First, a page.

11 | Normal spectral spaces and their dimensions - Carral, Coste - 1983 |

11 |
Le théorème de Chevalley-Tarski. Cahiers de Topologie et Géométrie Différentielle 16
- Joyal
- 1975
(Show Context)
Citation Context ...+ s) and D(−a − s) = D(−a + s) ∧ D(−a − s) and hence D(a 2 − s 2 ) = D(a − s) ∨ D(−a − s) 4sThe definition of Specr(R) should be compared to Joyal’s point-free definition of the Zariski spectrum of R =-=[Joy]-=-, seen as a ring, which is defined as the distributive lattice generated by the symbols I(a), a in R and the axioms I(0) = 0 I(a + b) � I(a) ∨ I(b) I(1) = 1 I(ab) = I(a) ∧ I(b) These axioms are satisf... |

9 |
A constructive proof of the Stone-Weierstrass theorem
- Banaschewski, Mulvey
- 1997
(Show Context)
Citation Context ...lso f ∧g ∈ V ) and the collection of open sets D(f) = f −1 (0, ∞) form a basis for the topology of X. The next proposition states the existence of partition of unity, without having to mention points =-=[BM3]-=-. Proposition 3.1 If Uj is an arbitrary covering of X it is possible to find a partition of unity p1, . . . , pn with pi ∈ V, 0 � pi � 1 and Σpi = 1 and each open D(pi) is a formal subset of some Uj. ... |

9 |
A general theory of spectra
- Stone
- 1941
(Show Context)
Citation Context ...y be ambiguous; however in practice this ambiguity is not a problem since it is always clear from the context if we mean r in Q or the element r.1 in R.) The elements of R are thought of as operators =-=[StoI]-=- and the elements of P are the positive operators. The relation a � b defined as b − a ∈ P is a preorder on R such that 0 � a 2 for all a in R. The ring R is in particular a predordered vector space o... |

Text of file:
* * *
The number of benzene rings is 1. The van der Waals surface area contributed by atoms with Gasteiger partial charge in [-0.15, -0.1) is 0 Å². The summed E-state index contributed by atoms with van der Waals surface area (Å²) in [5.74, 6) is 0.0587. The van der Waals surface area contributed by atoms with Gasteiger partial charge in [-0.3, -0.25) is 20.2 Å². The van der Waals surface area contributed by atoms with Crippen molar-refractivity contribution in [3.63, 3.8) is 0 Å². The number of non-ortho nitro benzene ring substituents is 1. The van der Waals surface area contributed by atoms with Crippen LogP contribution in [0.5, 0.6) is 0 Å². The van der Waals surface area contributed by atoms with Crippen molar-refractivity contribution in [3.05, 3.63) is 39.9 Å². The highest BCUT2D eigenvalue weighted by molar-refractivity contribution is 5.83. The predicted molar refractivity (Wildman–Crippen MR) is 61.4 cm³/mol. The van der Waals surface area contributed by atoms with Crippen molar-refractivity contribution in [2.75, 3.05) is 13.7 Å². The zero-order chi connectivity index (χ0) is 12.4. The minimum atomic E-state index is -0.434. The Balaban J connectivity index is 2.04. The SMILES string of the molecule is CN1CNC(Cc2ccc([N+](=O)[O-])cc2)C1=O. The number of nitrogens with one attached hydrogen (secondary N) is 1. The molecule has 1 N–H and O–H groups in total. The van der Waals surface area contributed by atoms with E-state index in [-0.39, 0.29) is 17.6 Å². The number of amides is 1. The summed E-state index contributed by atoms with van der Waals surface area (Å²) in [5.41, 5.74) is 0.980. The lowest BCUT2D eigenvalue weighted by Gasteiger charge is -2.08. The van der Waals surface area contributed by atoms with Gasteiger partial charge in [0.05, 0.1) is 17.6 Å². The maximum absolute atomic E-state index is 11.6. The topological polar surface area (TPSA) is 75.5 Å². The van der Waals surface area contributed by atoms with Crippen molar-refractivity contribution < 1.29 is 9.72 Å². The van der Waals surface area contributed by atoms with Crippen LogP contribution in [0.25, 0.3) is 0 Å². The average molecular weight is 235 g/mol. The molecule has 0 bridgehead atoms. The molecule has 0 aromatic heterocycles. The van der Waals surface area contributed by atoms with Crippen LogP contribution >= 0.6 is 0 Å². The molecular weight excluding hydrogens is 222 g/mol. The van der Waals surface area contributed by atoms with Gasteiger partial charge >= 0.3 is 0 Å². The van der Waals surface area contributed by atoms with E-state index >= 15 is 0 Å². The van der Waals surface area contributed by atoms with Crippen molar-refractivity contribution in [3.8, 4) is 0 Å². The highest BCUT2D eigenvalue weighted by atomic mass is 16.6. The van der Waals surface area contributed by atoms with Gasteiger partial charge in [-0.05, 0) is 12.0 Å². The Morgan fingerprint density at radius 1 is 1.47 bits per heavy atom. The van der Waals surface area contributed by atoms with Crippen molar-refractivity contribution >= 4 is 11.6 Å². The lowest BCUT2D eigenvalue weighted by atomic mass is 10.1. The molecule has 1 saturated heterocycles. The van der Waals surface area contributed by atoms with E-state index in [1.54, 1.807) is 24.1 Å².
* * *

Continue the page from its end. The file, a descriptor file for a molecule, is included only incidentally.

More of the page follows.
8 |
Zum Darstellungssatz von Kadison-Dubois
- Becker, Schwartz
- 1983
(Show Context)
Citation Context ...uctively in [Joh] and [BM1] 2 . We show in this way that the main results in [Kri] have natural constructive proofs 3 . In particular, we obtain constructive proofs of theorems such as Kadison-Dubois =-=[BS]-=- by reading Krivine’s arguments in a point-free setting. We then give a similar treatment for the second note of Stone. As a typical example Segal’s notion of integration algebra [Seg] is expressed in... |

8 |
Quelques propriétés des préordres dans les anneaux commutatifs unitaires
- Krivine
- 1964
(Show Context)
Citation Context ... of Kadison-Dubois is actually more general in that it does not assume that P contains all squares. In this subsection we show how to deal with this generalisation, following and simplifying slightly =-=[Kr1]-=-. Lemma 1.18 For all n we can write x 2 + 1 = P (n − x, n + x) where P (X, Y ) is a rational homogeneous polynomial with coefficients � 0. Proof. We use the change of variables y(n + x) = n − x. The q... |